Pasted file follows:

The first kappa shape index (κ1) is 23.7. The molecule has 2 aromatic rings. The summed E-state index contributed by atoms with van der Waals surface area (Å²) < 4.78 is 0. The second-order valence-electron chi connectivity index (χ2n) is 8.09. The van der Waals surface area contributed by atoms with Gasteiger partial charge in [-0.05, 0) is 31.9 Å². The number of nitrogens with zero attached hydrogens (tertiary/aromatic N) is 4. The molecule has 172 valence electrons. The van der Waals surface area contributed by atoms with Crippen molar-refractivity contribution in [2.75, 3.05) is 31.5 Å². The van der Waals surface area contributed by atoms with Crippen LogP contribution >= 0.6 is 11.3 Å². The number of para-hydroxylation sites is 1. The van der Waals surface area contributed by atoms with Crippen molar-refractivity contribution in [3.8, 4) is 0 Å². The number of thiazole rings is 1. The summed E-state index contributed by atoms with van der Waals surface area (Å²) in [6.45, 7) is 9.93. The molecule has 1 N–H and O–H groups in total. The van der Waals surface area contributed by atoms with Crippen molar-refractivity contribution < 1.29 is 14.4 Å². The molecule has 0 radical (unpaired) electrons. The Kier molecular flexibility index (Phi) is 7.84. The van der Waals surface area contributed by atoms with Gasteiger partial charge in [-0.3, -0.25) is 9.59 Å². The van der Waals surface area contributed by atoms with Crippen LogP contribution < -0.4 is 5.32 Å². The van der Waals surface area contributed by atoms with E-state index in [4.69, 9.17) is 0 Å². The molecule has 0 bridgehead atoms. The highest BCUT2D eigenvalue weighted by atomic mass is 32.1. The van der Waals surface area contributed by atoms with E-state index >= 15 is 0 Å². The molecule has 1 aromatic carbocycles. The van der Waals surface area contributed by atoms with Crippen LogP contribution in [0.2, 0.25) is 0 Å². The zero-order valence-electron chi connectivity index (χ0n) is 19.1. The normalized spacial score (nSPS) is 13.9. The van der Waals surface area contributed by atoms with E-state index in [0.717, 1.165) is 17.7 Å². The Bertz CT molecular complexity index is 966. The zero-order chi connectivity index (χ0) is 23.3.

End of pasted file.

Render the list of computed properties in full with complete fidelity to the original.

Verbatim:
The first kappa shape index (κ1) is 23.7. The molecule has 2 aromatic rings. The summed E-state index contributed by atoms with van der Waals surface area (Å²) < 4.78 is 0. The second-order valence-electron chi connectivity index (χ2n) is 8.09. The van der Waals surface area contributed by atoms with Gasteiger partial charge in [-0.05, 0) is 31.9 Å². The number of nitrogens with zero attached hydrogens (tertiary/aromatic N) is 4. The molecule has 172 valence electrons. The van der Waals surface area contributed by atoms with Crippen molar-refractivity contribution in [2.75, 3.05) is 31.5 Å². The van der Waals surface area contributed by atoms with Crippen LogP contribution >= 0.6 is 11.3 Å². The number of para-hydroxylation sites is 1. The van der Waals surface area contributed by atoms with Crippen molar-refractivity contribution in [3.8, 4) is 0 Å². The number of thiazole rings is 1. The summed E-state index contributed by atoms with van der Waals surface area (Å²) in [6.45, 7) is 9.93. The molecule has 1 N–H and O–H groups in total. The van der Waals surface area contributed by atoms with Crippen molar-refractivity contribution < 1.29 is 14.4 Å². The molecule has 0 radical (unpaired) electrons. The Kier molecular flexibility index (Phi) is 7.84. The van der Waals surface area contributed by atoms with Gasteiger partial charge in [-0.3, -0.25) is 9.59 Å². The van der Waals surface area contributed by atoms with Crippen LogP contribution < -0.4 is 5.32 Å². The van der Waals surface area contributed by atoms with E-state index in [4.69, 9.17) is 0 Å². The molecule has 0 bridgehead atoms. The highest BCUT2D eigenvalue weighted by atomic mass is 32.1. The van der Waals surface area contributed by atoms with E-state index >= 15 is 0 Å². The molecule has 1 aromatic carbocycles. The van der Waals surface area contributed by atoms with Crippen LogP contribution in [0.2, 0.25) is 0 Å². The zero-order valence-electron chi connectivity index (χ0n) is 19.1. The normalized spacial score (nSPS) is 13.9. The van der Waals surface area contributed by atoms with E-state index in [0.717, 1.165) is 17.7 Å². The Bertz CT molecular complexity index is 966. The zero-order chi connectivity index (χ0) is 23.3.